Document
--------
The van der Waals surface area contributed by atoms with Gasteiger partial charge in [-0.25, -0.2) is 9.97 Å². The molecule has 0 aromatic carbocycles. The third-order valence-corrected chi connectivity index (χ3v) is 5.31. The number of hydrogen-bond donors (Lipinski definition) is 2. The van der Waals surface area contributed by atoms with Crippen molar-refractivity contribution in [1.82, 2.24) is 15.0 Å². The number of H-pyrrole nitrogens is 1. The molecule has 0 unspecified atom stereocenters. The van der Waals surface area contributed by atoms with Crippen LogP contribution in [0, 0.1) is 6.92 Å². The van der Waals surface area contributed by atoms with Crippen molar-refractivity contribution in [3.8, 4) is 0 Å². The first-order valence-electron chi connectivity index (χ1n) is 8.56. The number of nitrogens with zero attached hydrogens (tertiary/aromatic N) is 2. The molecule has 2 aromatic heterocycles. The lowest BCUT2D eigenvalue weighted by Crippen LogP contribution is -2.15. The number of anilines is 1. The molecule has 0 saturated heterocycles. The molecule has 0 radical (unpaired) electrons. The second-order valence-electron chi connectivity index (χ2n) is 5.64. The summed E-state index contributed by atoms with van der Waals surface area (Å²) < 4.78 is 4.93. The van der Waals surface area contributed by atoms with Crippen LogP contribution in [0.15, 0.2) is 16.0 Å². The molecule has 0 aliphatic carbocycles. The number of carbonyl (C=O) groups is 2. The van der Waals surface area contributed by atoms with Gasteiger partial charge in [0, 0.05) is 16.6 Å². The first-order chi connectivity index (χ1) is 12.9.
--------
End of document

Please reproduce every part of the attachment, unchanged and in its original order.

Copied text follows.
The van der Waals surface area contributed by atoms with Gasteiger partial charge in [-0.25, -0.2) is 9.97 Å². The molecule has 0 aromatic carbocycles. The third-order valence-corrected chi connectivity index (χ3v) is 5.31. The number of hydrogen-bond donors (Lipinski definition) is 2. The van der Waals surface area contributed by atoms with Crippen molar-refractivity contribution in [1.82, 2.24) is 15.0 Å². The number of H-pyrrole nitrogens is 1. The molecule has 0 unspecified atom stereocenters. The van der Waals surface area contributed by atoms with Crippen LogP contribution in [0, 0.1) is 6.92 Å². The van der Waals surface area contributed by atoms with Crippen molar-refractivity contribution in [3.8, 4) is 0 Å². The first-order valence-electron chi connectivity index (χ1n) is 8.56. The number of nitrogens with zero attached hydrogens (tertiary/aromatic N) is 2. The molecule has 2 aromatic heterocycles. The lowest BCUT2D eigenvalue weighted by Crippen LogP contribution is -2.15. The number of anilines is 1. The molecule has 0 saturated heterocycles. The molecule has 0 radical (unpaired) electrons. The second-order valence-electron chi connectivity index (χ2n) is 5.64. The summed E-state index contributed by atoms with van der Waals surface area (Å²) < 4.78 is 4.93. The van der Waals surface area contributed by atoms with Crippen LogP contribution in [0.15, 0.2) is 16.0 Å². The molecule has 0 aliphatic carbocycles. The number of carbonyl (C=O) groups is 2. The van der Waals surface area contributed by atoms with Gasteiger partial charge in [0, 0.05) is 16.6 Å². The first-order chi connectivity index (χ1) is 12.9.